In 1893, Holmes met a one-time actress Minnie Williams. He offered her a job at the hotel, and she accepted. He used her for some scams, at times posing as husband and wife. But after their scheme was complete, Minnie's sister, Annie, came to visit but neither of them were ever seen again.


In the least insensitive way possible, murder seemed to just be a side hustle for Holmes. He was really into fraud and other crimes, like arson. Because some insurance companies were coming after him for arson in 1894, he fled from Chicago and moved to Fort Worth. He had a property there from one of the schemes he had done with Minnie Williams. Once there, he started plans to make a new murder castle in his new city.

Holmes was arrested in July 1894 for selling mortgaged goods, but was bailed out quickly. His next plan was to take out a life insurance policy on himself, fake his death, and collect today's equivalent of about $300,000. He had met a new accomplice, Marion Hedgepeth, while in jail, who was going to help him.

He asked Hedgepeth to find him a trustworthy lawyer, who he provided for the price of $500. He was directed to one Jeptha Howe who was in business with his brother, Alphonso. Though Alphonso had no knowledge of the schemes and scams, Jeptha was down for anything, willing to help with the faked death plan. However, it failed, and he decided to make a new plan, this time with his old criminal buddy Pitezel.

In this plan, it was Pitezel who would fake his own death. His wife would then collect the life insurance money, and she would split it with Holmes and Jeptha. They would carry out the plan in Philadelphia. Pitezel took on the identity of an inventor named B. F. Perry who would be disfigured and killed in a lab explosion. Holmes, with continued connections in the medical industry, was supposed to find a good cadaver to play Pitezel's dead body, but instead, he knocked him unconscious, chloroformed him, and set him on fire while still alive.

At this point, Holmes swindled Pitezel's wife, who apparently still believed her husband was only fake-dead, out of the insurance money, AND convinced him to take custody of 3 of their children - 2 of them stayed behind with the wife. He took little Alice, Nellie and Howard throughout the U.S. and Canada. He also continued lying to Pitezel's wife, saying that he was hiding out in London. He also wouldn't tell her exactly where he was with her kids.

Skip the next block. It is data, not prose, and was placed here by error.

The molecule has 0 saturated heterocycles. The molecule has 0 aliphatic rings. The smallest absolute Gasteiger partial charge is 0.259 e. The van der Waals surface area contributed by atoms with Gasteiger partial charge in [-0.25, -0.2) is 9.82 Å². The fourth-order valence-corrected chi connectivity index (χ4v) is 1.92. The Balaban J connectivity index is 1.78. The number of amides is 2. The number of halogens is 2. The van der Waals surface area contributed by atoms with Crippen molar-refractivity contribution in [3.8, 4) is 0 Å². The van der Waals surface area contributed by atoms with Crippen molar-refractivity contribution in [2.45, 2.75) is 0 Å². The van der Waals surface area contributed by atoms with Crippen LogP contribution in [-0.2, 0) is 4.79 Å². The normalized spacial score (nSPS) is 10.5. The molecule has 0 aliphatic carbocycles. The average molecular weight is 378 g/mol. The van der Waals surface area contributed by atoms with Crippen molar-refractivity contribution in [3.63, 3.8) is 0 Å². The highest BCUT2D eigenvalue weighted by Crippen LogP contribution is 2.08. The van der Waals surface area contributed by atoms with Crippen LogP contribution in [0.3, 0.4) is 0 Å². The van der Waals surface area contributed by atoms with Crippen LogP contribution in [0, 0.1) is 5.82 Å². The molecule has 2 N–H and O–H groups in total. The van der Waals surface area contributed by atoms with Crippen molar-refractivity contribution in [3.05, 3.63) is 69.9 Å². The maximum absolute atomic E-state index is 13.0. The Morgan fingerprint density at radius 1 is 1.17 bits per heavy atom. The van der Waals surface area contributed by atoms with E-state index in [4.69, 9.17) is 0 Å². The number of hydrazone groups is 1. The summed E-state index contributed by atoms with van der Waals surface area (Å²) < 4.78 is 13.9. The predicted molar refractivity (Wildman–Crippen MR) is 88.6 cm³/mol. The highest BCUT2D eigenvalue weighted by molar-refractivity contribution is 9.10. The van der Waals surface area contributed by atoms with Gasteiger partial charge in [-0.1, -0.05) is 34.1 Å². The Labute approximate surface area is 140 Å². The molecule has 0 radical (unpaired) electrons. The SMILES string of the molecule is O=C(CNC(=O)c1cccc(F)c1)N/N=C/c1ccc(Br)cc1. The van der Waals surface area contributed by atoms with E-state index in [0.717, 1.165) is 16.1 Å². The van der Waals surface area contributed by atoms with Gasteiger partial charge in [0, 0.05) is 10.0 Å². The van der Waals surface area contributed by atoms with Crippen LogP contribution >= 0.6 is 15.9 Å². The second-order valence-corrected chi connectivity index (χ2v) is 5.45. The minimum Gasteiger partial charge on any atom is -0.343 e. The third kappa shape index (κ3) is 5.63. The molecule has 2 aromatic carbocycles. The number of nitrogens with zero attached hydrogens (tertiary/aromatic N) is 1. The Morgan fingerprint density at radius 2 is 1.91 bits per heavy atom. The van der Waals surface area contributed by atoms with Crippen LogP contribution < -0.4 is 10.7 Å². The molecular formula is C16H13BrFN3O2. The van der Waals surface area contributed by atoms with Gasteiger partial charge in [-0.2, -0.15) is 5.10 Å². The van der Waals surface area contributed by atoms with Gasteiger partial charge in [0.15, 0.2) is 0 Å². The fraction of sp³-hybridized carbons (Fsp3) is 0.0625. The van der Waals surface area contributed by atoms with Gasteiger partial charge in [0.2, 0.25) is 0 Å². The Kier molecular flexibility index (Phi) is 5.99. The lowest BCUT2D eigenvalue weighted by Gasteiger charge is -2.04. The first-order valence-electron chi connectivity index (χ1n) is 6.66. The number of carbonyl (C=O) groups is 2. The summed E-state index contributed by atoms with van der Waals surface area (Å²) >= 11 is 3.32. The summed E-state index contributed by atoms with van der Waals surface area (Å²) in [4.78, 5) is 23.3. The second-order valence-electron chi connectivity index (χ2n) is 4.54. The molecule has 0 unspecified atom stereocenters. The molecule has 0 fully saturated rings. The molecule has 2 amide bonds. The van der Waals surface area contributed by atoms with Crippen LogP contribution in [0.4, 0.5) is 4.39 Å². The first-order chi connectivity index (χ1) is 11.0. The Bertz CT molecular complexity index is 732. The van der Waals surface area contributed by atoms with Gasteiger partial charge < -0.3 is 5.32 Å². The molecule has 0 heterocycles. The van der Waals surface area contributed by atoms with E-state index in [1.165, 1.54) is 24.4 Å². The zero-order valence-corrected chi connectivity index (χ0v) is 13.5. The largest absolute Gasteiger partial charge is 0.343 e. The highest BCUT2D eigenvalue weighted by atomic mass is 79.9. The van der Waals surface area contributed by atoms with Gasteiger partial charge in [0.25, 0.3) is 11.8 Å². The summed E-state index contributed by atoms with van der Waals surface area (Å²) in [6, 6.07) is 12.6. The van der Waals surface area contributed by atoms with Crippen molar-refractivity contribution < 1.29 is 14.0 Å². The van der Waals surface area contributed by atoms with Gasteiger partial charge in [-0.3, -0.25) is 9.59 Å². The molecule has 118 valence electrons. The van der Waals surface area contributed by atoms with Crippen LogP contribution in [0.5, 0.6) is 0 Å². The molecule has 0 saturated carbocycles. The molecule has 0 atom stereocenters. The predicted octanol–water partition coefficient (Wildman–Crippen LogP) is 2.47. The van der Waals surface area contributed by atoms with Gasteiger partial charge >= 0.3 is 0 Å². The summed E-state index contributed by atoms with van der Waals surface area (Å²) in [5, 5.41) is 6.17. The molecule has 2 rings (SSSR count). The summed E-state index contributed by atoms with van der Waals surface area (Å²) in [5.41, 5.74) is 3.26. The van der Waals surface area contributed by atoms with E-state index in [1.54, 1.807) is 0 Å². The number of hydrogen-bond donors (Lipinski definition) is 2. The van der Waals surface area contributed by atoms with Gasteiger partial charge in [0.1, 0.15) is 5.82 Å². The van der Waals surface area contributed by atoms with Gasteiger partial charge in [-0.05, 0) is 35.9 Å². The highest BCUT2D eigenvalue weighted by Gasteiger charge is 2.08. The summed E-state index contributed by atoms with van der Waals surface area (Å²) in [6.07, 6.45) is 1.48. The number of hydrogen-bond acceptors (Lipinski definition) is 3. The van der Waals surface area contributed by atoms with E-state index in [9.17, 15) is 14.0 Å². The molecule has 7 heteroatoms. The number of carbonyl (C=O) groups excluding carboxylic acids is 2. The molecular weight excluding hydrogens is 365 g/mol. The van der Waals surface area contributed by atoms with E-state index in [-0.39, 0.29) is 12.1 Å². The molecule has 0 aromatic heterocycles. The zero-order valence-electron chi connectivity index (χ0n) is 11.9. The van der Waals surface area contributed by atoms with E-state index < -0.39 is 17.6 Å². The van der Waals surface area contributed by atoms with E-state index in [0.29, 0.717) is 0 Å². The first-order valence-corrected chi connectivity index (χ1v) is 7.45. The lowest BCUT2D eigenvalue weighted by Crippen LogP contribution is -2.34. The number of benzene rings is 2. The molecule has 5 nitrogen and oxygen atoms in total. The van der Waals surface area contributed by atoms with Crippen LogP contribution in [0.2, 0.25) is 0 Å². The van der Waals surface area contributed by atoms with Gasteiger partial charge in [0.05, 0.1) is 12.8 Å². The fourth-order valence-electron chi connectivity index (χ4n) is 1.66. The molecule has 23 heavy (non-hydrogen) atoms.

At this point, he was ALSO carrying on a normal life with his wife at the time, who had no idea what was going on with the insurance payout and kind of kidnapping of the Pitezel children. Eventually, he would confess to murdering Alice and Nellie by locking them into a large trunk and putting a hose with gas inside the trunk to asphyxiate the children. He buried their bodies in the cellar of hiss rental home.

When Philadelphia police detective Frank Geyer was assigned to find Holmes and the 3 kids, he found the decomposed bodies of the girls in his home. (This was in Toronto, he moved A LOT.) Then he went to Indianapolis, where he also apparently lived, and found the body of the 3rd child, Howard, who had been killed with drugs from the pharmacy and then chopped up and burned.

Finally, he was arrested in Boston in 1894 and held on a warrant for HORSE THEFT in TEXAS. (There is SO MUCH to this man's story that is just casually thrown in here.)

Once the bodies of the children were found, Chicago police were thinking, hmm, perhaps we should look into his murder castle. However, no evidence was found to convict him. Apparently, stories of his torture chambers are just fiction... But I'm not so sure.

In October of 1895, Holmes went to trial for the murder of Benjamin Pitezel and was sentenced to death. By then, everyone knew that he had murdered 3 of his children as well. While in jail after his conviction, he confessed to 27 murders in Chicago, Indianapolis and Toronto. (However, some of the people he confessed to killing were still alive and most of his confessions were utter nonsense.)

He gave some bananas statements while in jail, from saying he was innocent to claiming he was possessed by Satan. Really, it is difficult to know what is true about his life, given his contradictory statements. He definitely murdered people, but the extent of his torture is unknown. It seems like many of his kills were for money and business, instead of finding joy in torturing the innocent like much of the lore describes.

Holmes was hanged on May 7, 1896 for the murder of Pitezel. He remained calm and never showed any fear, even as his death was looming. His only concern was that his body would be dug up by graverobbers for dissection, so he asked that his coffin be 10 feet deep in cement. This wish was granted. When he was hanged, his neck did not snap and he was slowly strangled to death for about 20 minutes. That seems fair, to be honest.

In 1895, the murder castle was mysterious gutted by a fire. Some reports claim that 2 men were seen running into and out of the building, but no one knows for sure. The Castle went up in flames.

The truth is: there is a chance that the Murder Castle did not live up to the torturous murder chamber that it is often described as in modern history. H. H. Holmes definitely killed people, 9 of them are sure enough to confirm, but the rumors of 200+ people being lured into a death trap with winding hallways and basement chutes is probably not true. But maybe it was. And maybe it is just more fascinating to believe it.

Even if he didn't kill hundreds of people in his creepy murder hotel, he did kill some people, and some of those people were children that he kidnapped (though, it seems like he asked if he could take them? And she said yes?). He killed many people while trying to get more money and scam more people, and for that, it is probably good that he was killed on this day in history.